Margaret Pfeil: Tradition is a living thing
For Margaret Pfeil, an assistant professor of theology at Notre Dame and a member of a Catholic Worker community in South Bend, Dorothy Day is an exemplar of leadership.
September 15, 2009 | Sometimes you lead by accident and other times by unwavering conviction. Dorothy Day did both, said Margaret Pfeil, an assistant professor in the Department of Theology at the University of Notre Dame.
Pfeil specializes in Catholic social thought and the development of moral doctrine and also is a founder and resident of the St. Peter Claver Catholic Worker House in South Bend, Ind.
Catholic Worker houses were founded by Day (1897-1980) and seek to foster practice of the church’s traditional corporal works of mercy (to feed the hungry, give drink to the thirsty, clothe the naked, visit and ransom the captives, shelter the homeless, visit the sick and bury the dead) and spiritual works of mercy (to admonish sinners, instruct the ignorant, counsel the doubtful, comfort the sorrowful, bear wrongs patiently, forgive all injuries and pray for the living and the dead). Catholic Worker houses also advocate for social justice in their local communities and beyond.
Pfeil spoke in June 2009 with Faith & Leadership’s Jason Byassee about the Catholic Worker Movement, Dorothy Day, and an “anarchist” vision of leadership. At the time, she was teaching at Duke Divinity School’s Summer Institute: “Shaping the Beloved Community.”
Q: How did the Catholic Worker Houses of Hospitality get started?
It began during the Depression in New York. Day’s visionary partner Peter Maurin envisioned combining the works of mercy with scholarship. He and Day started a newspaper, which still sells today for a penny per copy. Day had been a journalist previously, and he came to appreciate her journalistic skills. And at first he wanted to run the paper. He envisioned Dorothy just doing the menial tasks involved in publishing. But she made it clear that this is going to be a joint effort. They wrote together about the making of a new society within the shell of the old.
Maurin wanted to light the fuse he saw leading to the dynamite of the social teachings of the church. We have these wonderful teachings, Maurin said, but who's actually practicing them? What about within the life of the institution of the church itself? Are we falling short? Aren't we called to something much more radical? The name, Catholic Worker, was a takeoff on the Communist newspaper, the Daily Worker. Maurin and Day would stand in Union Square and sell it. And they'd stand next to the Communists reading the Daily Worker and announce, “Well, read the Catholic Worker daily.”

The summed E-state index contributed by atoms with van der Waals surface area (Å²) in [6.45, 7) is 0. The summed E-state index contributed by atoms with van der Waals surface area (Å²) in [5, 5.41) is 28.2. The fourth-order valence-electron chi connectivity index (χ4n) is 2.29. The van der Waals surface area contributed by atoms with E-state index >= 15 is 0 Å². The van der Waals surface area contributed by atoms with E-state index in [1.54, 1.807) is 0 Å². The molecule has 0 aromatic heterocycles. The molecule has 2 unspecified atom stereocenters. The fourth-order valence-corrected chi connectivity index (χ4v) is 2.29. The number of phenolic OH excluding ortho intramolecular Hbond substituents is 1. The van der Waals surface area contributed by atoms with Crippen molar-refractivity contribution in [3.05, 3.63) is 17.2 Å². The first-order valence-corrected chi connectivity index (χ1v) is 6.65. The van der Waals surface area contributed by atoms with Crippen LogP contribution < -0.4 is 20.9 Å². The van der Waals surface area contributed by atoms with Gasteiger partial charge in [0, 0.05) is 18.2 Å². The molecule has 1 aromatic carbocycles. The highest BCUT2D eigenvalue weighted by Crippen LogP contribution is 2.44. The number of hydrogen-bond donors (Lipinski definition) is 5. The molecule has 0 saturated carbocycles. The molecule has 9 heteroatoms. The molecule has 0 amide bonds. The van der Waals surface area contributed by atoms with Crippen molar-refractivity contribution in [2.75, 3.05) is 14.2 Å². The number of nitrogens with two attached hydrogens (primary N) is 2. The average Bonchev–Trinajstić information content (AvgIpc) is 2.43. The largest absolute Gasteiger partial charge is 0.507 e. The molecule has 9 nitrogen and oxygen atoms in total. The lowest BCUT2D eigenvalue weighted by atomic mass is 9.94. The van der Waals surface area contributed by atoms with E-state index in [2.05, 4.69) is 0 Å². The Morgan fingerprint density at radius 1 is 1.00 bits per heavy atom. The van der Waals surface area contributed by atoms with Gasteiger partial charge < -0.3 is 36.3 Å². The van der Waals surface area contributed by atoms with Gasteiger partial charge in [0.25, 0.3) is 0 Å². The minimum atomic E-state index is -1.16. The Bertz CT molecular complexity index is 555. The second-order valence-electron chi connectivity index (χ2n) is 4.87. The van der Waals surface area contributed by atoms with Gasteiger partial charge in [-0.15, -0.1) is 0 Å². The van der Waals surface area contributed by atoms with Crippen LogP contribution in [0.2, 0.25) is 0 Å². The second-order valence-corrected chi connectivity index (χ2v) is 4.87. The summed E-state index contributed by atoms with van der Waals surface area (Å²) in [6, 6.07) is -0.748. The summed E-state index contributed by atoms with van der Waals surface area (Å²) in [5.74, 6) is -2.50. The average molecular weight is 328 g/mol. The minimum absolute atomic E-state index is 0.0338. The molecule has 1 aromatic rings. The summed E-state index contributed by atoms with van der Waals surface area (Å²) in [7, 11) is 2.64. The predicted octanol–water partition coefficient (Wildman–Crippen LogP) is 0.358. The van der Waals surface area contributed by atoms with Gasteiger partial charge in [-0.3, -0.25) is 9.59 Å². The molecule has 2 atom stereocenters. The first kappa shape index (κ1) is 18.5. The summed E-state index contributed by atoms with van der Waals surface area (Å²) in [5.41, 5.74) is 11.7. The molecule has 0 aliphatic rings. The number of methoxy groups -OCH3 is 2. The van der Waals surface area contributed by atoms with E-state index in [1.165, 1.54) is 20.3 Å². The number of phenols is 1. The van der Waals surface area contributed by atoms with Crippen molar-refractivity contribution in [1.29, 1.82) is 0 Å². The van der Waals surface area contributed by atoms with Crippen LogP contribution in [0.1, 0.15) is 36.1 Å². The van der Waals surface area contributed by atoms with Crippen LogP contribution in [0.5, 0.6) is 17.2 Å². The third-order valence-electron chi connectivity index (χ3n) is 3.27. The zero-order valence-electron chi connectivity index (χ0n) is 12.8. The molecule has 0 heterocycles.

Then, unexpectedly, workers started coming to the door where they published, saying, “This sounds great: hospitality, agronomic universities. Where do I find it?” Day said, “We put on a pot of coffee, opened the doors and have kept them open since.”
The houses of hospitality grew organically, in response to a need, through the mass communication of Day’s and Maurin’s ideas, which grew from their commitments of faith. That was a crucial moment. If Dorothy and Peter had said, “We're just writing this newspaper. That's all we're called to. We think these ideas are great, but that's as far as it goes,” there wouldn't be a Catholic Worker Movement today.
Q: You speak of the Catholic Worker house you live in as trying to institutionalize patterns of virtue rather than vice. How do you do that?
It has to happen at the level of relationship. At the Catholic Worker we try to welcome people as they are, without necessarily giving them a spiel about who Dorothy Day was. We try to live in a way that makes guests feel comfortable and welcomed. We want them to understand that we intend to be a house of hospitality (I’m sure we do this imperfectly, by the way). Hopefully after awhile people begin to feel comfortable and will start asking questions, “What is this all about? Why are you doing this? Who is this Dorothy Day?”
Q: You argue that, for Dorothy Day, Christians need to be doing the works of mercy and creating faithful institutions. What does that look like?
Dorothy was a Christian anarchist. By that she meant that we Christians tend to foist upon the state things that we need to take responsibility for at the personal level and as Christian communities.
Dorothy was envisioning something like what Bethel New Life does in Chicago under Mary Nelson -- gathering groups of people at the local level and meeting needs in a relational way. It's not meant to grow into a multi-billion-dollar corporation. It's just meant for the people who actually live in that area.
Maurin meant something similar with his idea of “agronomic universities.” They wanted to connect each Catholic Worker house with a communal agricultural setting where people who would never come into contact with the dirt can come to know creation in that way. All people then can leave the city and be recreated in their spirits through the land and with one another and get to know God more deeply. For people from very privileged backgrounds to engage in manual labor and get their hands dirty creates a sense of community where gradually the alienating effects of the Industrial Revolution can be healed.
For Dorothy, the Eucharist was key. She didn't mandate that everybody go to daily Mass, but she did herself. She invited people to join her, and then explained how important it was for her as the culmination of everything else. It didn’t have merely instrumental value. She didn't go to Mass to work more effectively. It was to go deeper.